Welcome to voice mail jail On the phone no one can hear you scream . . . Helen Fielding on the relentless rise of voice messaging
If you don't know what that is, yet, try ringing up the American Embassy in London to ask - oooh - if an Australian needs a visa to visit the US. First you get a one-minute message inviting you to press buttons on your telephone, depending on what you want. This then diverts you to another message giving you another number to ring, which gives you another message, inviting you to say "yes" to one of a number of things you might want to know. "Yes" produces an alphabetical list of all nationalities (22 of them) which don't require a visa (no matter that Australia begins with A and isn't one). You have to listen to the whole list, then to a vast range of possible visa dilemmas, before you get some more chances to say "yes" - which tell you that the call is costing 49p a minute, you're going to have to make an appointment and they're about to put you through to a real person. By this time you've been on the phone for seven minutes. "Putting you through now", a voice says, then the r e is a click and thennothing.
Britain always lags five or ten years behind America in the communications field. It's said that in the US now, you have only a 30 per cent chance of ever reaching a real person when you pick up the phone. Voice messaging systems , introduced there in the early 1980s, have all but saturated their market. Now 88 per cent of the top 500 US companies use voice messaging in one form or another.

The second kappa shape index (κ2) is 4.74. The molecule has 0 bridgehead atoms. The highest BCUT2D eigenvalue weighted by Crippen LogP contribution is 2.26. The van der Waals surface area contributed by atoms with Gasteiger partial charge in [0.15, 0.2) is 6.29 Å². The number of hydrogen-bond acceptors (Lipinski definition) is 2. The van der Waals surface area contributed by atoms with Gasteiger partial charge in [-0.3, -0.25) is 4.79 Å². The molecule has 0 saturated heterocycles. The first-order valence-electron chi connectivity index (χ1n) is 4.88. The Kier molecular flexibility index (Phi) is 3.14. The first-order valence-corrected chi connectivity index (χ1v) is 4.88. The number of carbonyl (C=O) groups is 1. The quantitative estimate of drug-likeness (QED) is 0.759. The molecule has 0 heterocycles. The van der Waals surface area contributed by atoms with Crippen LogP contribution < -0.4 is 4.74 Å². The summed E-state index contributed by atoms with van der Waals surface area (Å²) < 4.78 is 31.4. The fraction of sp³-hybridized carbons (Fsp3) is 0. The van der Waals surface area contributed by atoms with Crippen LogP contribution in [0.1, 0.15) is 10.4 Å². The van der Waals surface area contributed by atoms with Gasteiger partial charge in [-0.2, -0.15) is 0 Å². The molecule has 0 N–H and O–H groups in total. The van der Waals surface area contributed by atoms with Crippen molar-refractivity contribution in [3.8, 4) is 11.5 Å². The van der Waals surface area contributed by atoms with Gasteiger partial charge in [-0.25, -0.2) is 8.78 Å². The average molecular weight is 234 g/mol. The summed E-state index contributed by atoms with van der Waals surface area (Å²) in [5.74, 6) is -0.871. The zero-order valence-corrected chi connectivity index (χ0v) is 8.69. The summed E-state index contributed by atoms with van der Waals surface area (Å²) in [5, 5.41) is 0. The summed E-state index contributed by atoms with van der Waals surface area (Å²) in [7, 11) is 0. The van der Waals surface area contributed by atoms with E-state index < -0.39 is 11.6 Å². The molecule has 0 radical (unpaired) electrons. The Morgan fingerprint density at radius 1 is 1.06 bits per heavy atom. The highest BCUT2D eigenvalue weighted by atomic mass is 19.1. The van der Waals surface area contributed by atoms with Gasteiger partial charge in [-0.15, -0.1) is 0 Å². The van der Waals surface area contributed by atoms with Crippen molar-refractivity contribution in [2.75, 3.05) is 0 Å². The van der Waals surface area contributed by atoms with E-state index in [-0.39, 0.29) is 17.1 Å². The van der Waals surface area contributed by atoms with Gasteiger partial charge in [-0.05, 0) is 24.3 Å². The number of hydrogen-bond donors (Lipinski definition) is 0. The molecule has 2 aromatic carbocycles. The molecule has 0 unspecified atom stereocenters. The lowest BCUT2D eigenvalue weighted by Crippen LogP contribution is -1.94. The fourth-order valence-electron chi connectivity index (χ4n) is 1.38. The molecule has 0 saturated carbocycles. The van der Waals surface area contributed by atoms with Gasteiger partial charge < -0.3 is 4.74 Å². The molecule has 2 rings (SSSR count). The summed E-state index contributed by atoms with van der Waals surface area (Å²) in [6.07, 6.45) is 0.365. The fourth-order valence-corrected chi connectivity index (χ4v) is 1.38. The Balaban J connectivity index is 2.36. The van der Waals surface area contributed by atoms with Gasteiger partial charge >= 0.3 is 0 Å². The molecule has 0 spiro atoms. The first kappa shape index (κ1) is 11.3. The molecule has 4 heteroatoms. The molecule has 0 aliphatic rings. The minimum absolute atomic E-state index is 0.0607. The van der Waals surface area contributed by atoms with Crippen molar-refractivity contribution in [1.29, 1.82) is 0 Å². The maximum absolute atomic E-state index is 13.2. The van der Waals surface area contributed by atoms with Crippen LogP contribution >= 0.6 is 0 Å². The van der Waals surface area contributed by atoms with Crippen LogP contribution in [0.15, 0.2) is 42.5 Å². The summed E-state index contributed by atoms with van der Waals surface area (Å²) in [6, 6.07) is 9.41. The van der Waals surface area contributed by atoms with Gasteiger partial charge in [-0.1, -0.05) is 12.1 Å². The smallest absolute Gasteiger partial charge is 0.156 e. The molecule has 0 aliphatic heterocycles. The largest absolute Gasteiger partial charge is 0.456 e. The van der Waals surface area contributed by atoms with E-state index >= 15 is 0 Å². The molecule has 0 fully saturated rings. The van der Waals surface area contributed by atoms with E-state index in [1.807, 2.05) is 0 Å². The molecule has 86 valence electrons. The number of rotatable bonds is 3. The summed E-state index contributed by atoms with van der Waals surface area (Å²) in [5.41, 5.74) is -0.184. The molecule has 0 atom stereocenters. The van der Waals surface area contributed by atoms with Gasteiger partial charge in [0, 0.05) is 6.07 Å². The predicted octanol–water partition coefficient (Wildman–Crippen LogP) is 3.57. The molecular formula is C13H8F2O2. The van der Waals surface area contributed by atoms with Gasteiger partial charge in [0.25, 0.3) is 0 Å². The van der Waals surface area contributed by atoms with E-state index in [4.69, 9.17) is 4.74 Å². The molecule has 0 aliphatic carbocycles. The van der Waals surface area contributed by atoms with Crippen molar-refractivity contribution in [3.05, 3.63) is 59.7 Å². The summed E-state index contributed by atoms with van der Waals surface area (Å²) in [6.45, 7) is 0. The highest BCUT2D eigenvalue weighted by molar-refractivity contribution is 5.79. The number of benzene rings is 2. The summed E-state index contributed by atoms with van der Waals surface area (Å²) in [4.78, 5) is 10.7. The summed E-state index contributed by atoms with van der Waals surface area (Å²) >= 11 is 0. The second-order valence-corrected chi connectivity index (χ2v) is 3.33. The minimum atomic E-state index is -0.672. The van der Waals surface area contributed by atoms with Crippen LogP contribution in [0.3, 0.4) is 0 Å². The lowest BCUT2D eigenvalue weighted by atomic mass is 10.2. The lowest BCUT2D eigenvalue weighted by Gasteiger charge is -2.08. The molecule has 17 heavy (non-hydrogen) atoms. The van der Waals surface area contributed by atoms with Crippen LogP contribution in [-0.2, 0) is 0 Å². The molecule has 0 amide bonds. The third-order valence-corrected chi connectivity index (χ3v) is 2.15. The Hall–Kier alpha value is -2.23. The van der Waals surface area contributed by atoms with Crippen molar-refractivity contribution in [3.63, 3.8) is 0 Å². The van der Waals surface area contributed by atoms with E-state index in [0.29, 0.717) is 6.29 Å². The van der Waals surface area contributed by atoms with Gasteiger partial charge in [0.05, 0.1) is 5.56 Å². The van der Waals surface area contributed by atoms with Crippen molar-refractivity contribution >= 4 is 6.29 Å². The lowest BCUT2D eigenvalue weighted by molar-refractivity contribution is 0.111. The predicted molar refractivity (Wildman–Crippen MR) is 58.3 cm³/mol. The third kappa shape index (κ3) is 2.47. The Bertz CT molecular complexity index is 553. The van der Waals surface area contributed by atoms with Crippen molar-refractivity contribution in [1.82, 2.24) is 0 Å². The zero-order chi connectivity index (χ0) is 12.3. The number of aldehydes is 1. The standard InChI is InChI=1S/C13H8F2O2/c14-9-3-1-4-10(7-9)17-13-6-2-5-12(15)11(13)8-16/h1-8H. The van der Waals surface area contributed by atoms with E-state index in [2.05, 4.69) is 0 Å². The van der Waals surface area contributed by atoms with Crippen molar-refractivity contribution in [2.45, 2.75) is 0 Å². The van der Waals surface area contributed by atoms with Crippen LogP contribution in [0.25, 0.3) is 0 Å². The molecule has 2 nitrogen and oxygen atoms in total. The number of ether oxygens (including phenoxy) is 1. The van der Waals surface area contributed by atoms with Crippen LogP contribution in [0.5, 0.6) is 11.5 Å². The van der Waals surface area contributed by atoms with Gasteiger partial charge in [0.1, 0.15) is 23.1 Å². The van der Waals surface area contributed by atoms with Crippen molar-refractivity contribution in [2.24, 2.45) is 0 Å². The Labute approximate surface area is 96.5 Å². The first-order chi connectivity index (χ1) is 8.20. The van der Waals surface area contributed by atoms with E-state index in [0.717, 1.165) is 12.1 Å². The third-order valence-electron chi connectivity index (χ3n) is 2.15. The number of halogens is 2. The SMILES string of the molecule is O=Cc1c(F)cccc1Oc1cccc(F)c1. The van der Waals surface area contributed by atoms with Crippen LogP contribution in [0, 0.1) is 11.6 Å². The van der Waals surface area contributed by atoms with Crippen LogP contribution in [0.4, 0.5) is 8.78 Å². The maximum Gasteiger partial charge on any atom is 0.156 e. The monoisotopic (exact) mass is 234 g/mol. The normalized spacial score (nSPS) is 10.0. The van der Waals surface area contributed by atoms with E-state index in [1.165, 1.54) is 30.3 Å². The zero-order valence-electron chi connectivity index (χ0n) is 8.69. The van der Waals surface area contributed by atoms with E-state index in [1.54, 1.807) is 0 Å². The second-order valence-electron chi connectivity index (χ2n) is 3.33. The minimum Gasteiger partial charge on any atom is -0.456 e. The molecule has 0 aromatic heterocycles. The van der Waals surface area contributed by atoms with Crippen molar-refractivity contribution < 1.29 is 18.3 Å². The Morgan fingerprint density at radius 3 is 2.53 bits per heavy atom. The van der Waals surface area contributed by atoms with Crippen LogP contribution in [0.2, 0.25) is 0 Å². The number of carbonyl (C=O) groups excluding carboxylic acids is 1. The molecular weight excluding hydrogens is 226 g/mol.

Voice mail, in fact, is a layman's umbrella term used to cover various kinds of telephone messaging. The more annoying sort, where you are greeted with a recording which invites you to start pressing buttons or saying - embarrassingly - "yes" after vari o us beeps, is officially known as "Automated Attendance". "Press 1 to feel slightly hurt that no one wants to talk to you. Press 2 to listen to a long list of options, none of which match what you need. Press 0 to speak to an operator - and get another me ssage saying press 0 to speak to an operator. Press 97 if you are now having a breakdown of some kind." It's rather like playing with a child holding up a folded-paper game on its fingers, asking you to choose a number, then another, then yet another,fi nally, triumphantly, to open a flap saying "You are Bonkers".
The type of system which is officially called voice mail is a slightly different thing, a glorified answerphone which is a combination of a telephone and a computer system, recording voices digitally on chips instead of tapes. This allows a touch-tone phone to be used as a "voice-mail box". Through it, by pressing a combination of buttons, users can record outgoing and incoming messages, ring in to listen to them, integrate them with cellular phone systems, edit them, and pass them on to several other voice-mail boxes simultaneously. In fact, voice mail behaves in much the same way as the computer messaging system E-mail, but with voices instead of text. It brings with it the same potential for office gaffes - wrong buttons pressed, and erotic chit-chat, or rabid slaggings-off of the boss, broadcast to all mailboxes.